Red Wine Cake from Sicily is a very old post! I haven’t made this cake in a while, but I enjoyed re-reading it because I’ve learned so much since.
I like baking with wine and am always happy to find recipes where you can really taste it. This Red Wine Cake is a good one because along with being in the cake, the wine is part of the melted chocolate mixture that is poured across the top of the cake.
Using Metric Measurements
This was sent to me by Sonia who lives in Sicily. Sonia often bakes American recipes, and when she does, she has to find the Italian ingredient/brand equivalent and convert to metric. The tables turned this week when she sent me this recipe, because along with the usual adjusting for metric and pan sizes, I had to think twice about ingredients. For instance, why is there so much baking powder? Do Italians use large eggs or are they smaller? Does all-purpose flour from Italy have the same protein content and is the wheat softer? What’s up with the missing salt? Is it in the butter?
So I pasted the recipe below as Sonia wrote it, but with my adjustments and questions in parenthesis. In the end, everything was fine. My cake was denser, more tight crumbed and firmer than American cake, but based on the cakes I tried in Florence, this seems to be how some Italian cakes are. And just for fun, I made a smaller version of the cake this morning with yet more adjustments. The second cake was the same as the first, but a little less stiff due the flour adjustments, so I think European all purpose and American all purpose flour might be different.
Red Wine Cake aka Sonia’s Drunk Cake
300gr of white granulated sugar
70gr of dark chocolate in chunks
200gr of butter (plus ¾ tsp salt if using unsalted) — Anna
170gr of red wine
150gr of all purpose flour
15gr of baking powder (that’s 1 tablespoon, didn’t use as much)
Preheat oven at 340F. (A: Used 325 F). I use a 25cm round silicon cake mold but I guess any pan would do if it has the same dimensions. (A: Used 9 inch round 4 inch high springform)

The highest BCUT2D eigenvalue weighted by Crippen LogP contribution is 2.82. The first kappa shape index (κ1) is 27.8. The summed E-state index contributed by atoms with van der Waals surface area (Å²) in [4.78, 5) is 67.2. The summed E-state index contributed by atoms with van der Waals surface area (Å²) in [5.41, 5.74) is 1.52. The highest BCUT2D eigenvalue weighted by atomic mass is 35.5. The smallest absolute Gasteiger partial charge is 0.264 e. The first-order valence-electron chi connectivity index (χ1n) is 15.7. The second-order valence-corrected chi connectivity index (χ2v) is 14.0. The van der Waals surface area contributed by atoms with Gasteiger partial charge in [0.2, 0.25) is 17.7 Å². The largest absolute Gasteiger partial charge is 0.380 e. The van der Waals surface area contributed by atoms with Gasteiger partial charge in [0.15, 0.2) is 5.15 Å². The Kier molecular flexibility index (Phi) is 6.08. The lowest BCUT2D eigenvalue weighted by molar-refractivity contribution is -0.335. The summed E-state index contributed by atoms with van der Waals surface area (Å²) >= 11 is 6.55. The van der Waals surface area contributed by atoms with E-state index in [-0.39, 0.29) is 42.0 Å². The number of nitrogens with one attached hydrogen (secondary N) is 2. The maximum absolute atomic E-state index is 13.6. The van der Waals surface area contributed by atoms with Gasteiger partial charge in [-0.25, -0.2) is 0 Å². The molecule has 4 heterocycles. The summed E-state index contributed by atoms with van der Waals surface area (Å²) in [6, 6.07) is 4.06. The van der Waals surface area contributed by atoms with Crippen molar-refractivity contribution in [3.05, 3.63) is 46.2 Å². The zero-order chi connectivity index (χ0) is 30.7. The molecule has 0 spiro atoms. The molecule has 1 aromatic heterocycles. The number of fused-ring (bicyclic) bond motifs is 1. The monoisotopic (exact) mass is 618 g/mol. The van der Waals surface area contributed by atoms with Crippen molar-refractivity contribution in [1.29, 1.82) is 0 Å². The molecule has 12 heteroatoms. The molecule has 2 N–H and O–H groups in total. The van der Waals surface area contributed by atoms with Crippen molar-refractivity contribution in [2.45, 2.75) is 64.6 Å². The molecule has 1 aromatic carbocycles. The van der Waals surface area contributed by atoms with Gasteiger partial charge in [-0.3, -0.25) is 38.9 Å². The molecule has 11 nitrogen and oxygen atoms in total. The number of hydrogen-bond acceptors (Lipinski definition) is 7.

Whisk sugar, chocolate, butter and wine. Then put in a saucepan and heat gently – it must not boil, until smooth. Save a cup of this mixture for later. (A: A cup in other countries is not always 8 oz – found out Sonia’s cup is about 150 grams….reserved about 5 oz).
Beat eggs, baking powder and flour and then added the remaining mixture of butter and wine. (A: 15 grams is a whole tablespoon of baking powder. A doesn’t like baking powder and reduced it to 1 ½ teaspoons. Crossed fingers.)
Pour the batter in the mold (springform) and bake for 35 minutes — check with the toothpick. (A: Cake was done in exactly 35 minutes).
Remove from the mold and pour the cup (5 oz) of butter/wine mixture over the still hot cake. Let it rest one hour before eating.
Small Batch Drunk Cake
And here’s the small batch version of the cake which you may want to try just to see if you like it. This is super simple, but since it’s a small recipe and every gram of flour counts, use a scale if you have one.
Cocoa powder for dusting pan plus shortening
100 gr of soft unsalted butter (7 tablespoon)
35 gr of unsweetened chocolate (1.25 oz)
150 gr of white granulated sugar (3/4 cups)
1/3 cup of red wine (80 grams) (I used Cabernet)
2 large eggs
3/4 teaspoon baking powder
1/4 teaspoon plus a small pinch of salt
40 grams cake flour (1/3 cup)
35 grams all purpose flour (1/3 cup)
Preheat oven at 325 F and rub an 8 inch round metal pan with shortening. Dust with cocoa powder and line bottom with a round of parchment paper.
Melt butter over medium heat in a small saucepan. Reduce heat to low and add the chocolate, sugar and wine. Cook very gently just until chocolate is melted and smooth. Remove from heat. Reserve 1/3 cup of mixture for topping.
Whisk eggs, baking powder and salt together in a medium bowl, making sure all baking powder clumps have disappeared. Whisk in the flour, then whisk in the remaining chocolate mixture; continue whisking until most of the flour lumps are gone. Pour the batter in the pan and bake on center rack for 25 minutes or until done. Test with a toothpick.